Some of the findings from The Washington Lawyers’ Committee for Civil Rights and Urban Affairs report “The Collateral Consequences of Arrests and Convictions under D.C., Maryland, and Virginia Law” include:
The problem of collateral consequences of arrest and conviction – penalties that
are imposed not by penal laws or sentences but by ancillary rules, statutes, or
practices that make it harder to get a job, housing, and other necessities – is
significant and growing in DC, Maryland and Virginia.
In DC alone, some 60,000 residents have past conviction records. About 8,000
more people are released each year, and each year police make about 35,000
The disproportionate impact on minorities makes this very clearly a civil rights problem. For example, although African-Americans make up less than 48% of the city’s population, over 92% of those sentenced by the DC Superior Court in 2012 were African-Americans, whose overall rate of incarceration in DC is some 19 times the rate of whites.
As to employment, the Council on Court Excellence estimated that nearly half of those in DC who have been incarcerated “may be jobless with little prospect of finding consistent work.” Strong evidence suggests that this inability to find work is directly related to past arrest or conviction history, and that it is a major contributing cause of recidivism.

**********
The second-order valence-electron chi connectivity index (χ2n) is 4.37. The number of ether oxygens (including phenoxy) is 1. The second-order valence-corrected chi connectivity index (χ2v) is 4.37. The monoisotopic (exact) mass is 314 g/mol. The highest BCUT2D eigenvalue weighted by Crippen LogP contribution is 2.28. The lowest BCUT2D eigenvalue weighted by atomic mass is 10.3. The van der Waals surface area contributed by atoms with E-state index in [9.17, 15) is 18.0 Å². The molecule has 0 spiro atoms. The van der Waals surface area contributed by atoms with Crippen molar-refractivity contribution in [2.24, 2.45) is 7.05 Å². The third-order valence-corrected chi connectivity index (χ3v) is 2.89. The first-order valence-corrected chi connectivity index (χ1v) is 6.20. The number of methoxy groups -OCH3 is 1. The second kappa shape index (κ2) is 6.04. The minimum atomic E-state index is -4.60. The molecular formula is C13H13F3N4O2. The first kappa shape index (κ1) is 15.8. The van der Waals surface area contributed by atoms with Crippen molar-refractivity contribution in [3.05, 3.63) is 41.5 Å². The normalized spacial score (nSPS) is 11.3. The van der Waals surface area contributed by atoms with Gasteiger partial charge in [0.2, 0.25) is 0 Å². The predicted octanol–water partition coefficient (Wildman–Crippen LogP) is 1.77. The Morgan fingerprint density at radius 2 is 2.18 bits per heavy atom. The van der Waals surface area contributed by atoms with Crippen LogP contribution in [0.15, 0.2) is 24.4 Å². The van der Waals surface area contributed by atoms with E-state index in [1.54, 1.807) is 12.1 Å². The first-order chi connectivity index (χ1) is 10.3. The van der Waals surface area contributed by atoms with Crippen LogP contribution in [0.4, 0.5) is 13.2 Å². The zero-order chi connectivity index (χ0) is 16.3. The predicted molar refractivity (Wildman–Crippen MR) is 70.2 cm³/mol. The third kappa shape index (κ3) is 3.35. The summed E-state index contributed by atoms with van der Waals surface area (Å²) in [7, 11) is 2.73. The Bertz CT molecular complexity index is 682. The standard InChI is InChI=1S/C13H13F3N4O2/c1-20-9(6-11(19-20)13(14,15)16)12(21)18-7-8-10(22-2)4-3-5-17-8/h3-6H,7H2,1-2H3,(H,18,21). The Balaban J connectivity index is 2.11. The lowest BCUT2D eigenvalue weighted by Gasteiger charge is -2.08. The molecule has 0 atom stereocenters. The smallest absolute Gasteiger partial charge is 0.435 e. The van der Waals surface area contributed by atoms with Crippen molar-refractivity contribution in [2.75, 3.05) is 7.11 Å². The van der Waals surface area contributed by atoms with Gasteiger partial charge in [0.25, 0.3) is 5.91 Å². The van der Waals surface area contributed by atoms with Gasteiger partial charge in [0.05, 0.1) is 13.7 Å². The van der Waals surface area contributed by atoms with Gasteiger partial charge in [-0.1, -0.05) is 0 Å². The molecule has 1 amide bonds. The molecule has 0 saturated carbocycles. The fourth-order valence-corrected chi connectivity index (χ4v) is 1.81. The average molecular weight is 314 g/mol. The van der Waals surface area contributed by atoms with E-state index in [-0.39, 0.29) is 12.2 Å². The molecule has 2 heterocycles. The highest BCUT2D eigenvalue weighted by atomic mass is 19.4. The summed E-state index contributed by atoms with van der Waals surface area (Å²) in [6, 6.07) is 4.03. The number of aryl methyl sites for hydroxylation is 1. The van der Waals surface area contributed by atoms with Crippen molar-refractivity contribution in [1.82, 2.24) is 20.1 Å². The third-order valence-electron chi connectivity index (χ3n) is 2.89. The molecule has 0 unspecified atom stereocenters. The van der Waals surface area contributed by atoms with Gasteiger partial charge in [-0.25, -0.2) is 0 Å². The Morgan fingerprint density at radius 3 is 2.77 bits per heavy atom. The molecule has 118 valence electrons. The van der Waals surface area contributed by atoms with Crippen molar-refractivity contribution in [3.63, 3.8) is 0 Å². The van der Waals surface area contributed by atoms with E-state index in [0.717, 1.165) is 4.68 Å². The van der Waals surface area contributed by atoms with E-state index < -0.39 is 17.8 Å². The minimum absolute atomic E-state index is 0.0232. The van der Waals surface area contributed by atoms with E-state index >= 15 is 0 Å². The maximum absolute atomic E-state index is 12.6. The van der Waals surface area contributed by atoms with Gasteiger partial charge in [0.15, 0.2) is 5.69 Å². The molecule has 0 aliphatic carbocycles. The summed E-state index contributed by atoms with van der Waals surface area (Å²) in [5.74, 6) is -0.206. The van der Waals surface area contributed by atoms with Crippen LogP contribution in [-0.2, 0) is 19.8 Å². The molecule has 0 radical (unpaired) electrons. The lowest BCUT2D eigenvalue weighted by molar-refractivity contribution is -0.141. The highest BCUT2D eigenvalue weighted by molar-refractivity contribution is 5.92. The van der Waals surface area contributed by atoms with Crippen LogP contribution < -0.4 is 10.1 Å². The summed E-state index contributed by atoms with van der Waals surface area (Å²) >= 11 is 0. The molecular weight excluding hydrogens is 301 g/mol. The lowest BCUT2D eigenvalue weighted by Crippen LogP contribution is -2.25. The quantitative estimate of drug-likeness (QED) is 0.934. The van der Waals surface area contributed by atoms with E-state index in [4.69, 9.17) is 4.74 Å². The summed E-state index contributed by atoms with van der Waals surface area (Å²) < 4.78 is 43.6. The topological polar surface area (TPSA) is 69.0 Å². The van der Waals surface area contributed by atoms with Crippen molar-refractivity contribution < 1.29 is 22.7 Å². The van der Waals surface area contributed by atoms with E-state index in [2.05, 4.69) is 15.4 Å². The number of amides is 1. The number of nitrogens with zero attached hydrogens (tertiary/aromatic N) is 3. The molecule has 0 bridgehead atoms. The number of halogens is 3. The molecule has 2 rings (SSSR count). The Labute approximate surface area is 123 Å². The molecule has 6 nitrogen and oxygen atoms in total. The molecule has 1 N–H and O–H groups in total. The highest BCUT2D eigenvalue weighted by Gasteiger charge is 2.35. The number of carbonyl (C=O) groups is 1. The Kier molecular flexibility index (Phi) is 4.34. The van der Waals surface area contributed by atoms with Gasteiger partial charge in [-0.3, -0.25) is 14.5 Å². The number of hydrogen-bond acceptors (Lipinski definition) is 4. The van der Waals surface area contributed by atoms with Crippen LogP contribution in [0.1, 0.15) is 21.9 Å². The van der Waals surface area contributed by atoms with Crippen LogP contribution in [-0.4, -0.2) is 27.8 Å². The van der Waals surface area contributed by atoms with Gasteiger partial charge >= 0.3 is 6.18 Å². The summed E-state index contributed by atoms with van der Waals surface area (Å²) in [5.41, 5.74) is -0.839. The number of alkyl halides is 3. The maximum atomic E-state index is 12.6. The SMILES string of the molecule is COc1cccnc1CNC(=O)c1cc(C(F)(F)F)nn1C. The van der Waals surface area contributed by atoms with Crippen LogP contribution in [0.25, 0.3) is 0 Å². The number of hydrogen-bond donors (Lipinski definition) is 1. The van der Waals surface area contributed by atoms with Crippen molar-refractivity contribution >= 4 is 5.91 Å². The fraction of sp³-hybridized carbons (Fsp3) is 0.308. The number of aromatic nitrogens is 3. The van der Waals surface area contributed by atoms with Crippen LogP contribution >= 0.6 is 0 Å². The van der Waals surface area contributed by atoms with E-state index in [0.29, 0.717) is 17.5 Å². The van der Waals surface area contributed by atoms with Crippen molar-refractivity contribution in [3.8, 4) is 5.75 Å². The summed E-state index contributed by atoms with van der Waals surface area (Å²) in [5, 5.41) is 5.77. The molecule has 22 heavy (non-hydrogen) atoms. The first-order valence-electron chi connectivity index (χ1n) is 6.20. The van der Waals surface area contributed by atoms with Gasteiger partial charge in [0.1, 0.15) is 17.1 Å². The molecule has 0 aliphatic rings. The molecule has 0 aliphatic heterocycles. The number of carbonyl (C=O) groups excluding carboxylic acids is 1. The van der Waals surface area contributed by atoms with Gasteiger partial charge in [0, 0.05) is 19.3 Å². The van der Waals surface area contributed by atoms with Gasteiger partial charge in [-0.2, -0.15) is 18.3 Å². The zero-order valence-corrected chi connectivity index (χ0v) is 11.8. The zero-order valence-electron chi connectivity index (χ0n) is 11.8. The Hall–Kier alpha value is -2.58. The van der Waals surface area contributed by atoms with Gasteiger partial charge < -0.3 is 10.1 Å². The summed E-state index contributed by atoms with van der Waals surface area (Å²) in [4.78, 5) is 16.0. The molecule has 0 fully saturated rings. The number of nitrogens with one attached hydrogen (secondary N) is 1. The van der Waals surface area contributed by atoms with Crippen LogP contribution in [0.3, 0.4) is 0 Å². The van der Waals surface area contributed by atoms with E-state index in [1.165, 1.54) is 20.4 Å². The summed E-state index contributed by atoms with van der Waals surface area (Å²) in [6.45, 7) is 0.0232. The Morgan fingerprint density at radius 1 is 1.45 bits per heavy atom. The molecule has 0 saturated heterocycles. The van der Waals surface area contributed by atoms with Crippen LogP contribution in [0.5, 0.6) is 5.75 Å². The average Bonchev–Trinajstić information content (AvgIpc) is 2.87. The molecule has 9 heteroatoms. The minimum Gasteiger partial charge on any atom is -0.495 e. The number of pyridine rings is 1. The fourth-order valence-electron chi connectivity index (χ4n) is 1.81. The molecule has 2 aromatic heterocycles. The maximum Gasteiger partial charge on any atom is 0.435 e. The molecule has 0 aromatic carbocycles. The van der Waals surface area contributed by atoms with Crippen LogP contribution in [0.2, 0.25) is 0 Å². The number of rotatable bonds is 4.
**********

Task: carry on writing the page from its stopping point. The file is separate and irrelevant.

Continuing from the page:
Although there have clearly been improvements in licensing and employment law, DC, Maryland and Virginia law still leave licensing boards and employers significant discretion to deny employment because of past criminal history. A license, which is needed for many occupations, can be denied by a licensing authority in DC, for example, when it determines, in its discretion, that there is “a potential direct relationship” between the offense and the license. Limits on use of criminal history to deny a license or job in the area are not subject to effective judicial enforcement.
Arrest and conviction history have serious effects on the ability to find public or private housing. None of the three jurisdictions restricts private landlords from denying housing based on criminal history, and Maryland and Virginia
specifically authorize it.
Although federal law requires public housing authorities and subsidized housing owners to have discretion to exclude applicants because of specified types of activity (primarily convictions for drug-related or violent crime), only DC has sought to limit that discretion. Even in DC, private owners of subsidized units have gone beyond their federally authorized discretion in denying housing.
DC has made need-based welfare and food stamp benefits fully available to
otherwise qualified citizens with drug convictions, while Virginia and Maryland
have not. The two states also restrict jury service by individuals with certain
convictions, and Virginia still provides in its constitution for the permanent
disenfranchisement of anyone convicted of a felony unless the Governor exercises
discretion to restore an individual’s voting rights. All three jurisdictions restrict
Read the complete report including finding and recommendations for eradicating collateral consequences in the District of Columbia, Maryland and Virginia here.